Use of freshwater resources

Indicator Specification
Indicator codes: CSI 018 , WAT 001
Created 04 Jun 2015 Published 21 Mar 2016 Last modified 01 Dec 2016, 05:54 PM
Topics: ,
The Water Exploitation Index Plus (WEI+) is the total water use as a percentage of the renewable freshwater resources in a given territory and time scale.

Assessment versions

Published (reviewed and quality assured)


Justification for indicator selection

Monitoring the efficiency of water use is important for the protection, conservation and enhancement of the EU’s natural capital. It also helps to improve resource efficiency, which is included as an objective of the EU's Seventh Environment Action Program to 2020. 

This indicator shows how total water use puts pressure on renewable water resources by identifying areas (sub-basins or river basins) with high seasonal abstraction in relation to the resources they contain, making them prone to water stress. The WEI+ is a water scarcity indicator that provides information on the level of pressure that human activity exerts on the natural water resources of a particular territory. This helps to identify those areas prone to water stress problems (Faergemann, 2012). The purpose of implementing the WEI+ at spatial (e.g. sub-basin or river basin) and temporal (monthly or seasonal) scales that are finer than the annual average at the country scale is to better capture the balance between renewable water resources and water use. This is done in order to assess the prevailing water stress conditions across Europe. In some basins, water scarcity is reflected only when calculating the indicator using the monthly WEI+, but is not necessarily captured by it.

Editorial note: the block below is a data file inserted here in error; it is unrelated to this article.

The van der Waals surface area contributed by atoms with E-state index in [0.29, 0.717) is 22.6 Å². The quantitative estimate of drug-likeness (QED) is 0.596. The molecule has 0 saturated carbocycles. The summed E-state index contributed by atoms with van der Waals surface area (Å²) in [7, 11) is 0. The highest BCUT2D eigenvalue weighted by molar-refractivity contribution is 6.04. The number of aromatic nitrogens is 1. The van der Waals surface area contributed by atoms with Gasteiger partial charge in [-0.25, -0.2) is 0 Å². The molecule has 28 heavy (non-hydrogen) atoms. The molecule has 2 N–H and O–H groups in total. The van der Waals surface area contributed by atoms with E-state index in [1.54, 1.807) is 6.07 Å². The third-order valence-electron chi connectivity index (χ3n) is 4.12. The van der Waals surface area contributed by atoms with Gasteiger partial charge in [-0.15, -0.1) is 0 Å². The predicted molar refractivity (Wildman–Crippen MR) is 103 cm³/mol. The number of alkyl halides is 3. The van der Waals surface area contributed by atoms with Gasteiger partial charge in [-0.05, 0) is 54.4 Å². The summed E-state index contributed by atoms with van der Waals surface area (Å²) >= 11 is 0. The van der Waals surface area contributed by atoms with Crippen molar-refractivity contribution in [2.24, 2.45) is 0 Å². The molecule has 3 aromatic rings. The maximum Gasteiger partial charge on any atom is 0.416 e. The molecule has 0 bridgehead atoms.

Scientific references

Indicator definition

The Water Exploitation Index Plus (WEI+) is the total water use as a percentage of the renewable freshwater resources in a given territory and time scale.


Percentage of water use over renewable water resources. Absolute volume of water is presented in million cubic meters (million m3 or hm3)


Policy context and targets

Context description

The objective of the EU's Seventh Environment Action Programme to 2020 is to ensure the protection, conservation and enhancement of the EU’s natural capital and to improve resource efficiency. Monitoring of the efficiency of water use in different economic sectors at national, regional and local levels is necessary to achieve this. The WEI+ is part of the set of water indicators published by several international organizations such as UNEP, OECD, EUROSTAT and the Mediterranean Blue Plan. There is an international consensus about the use of this indicator.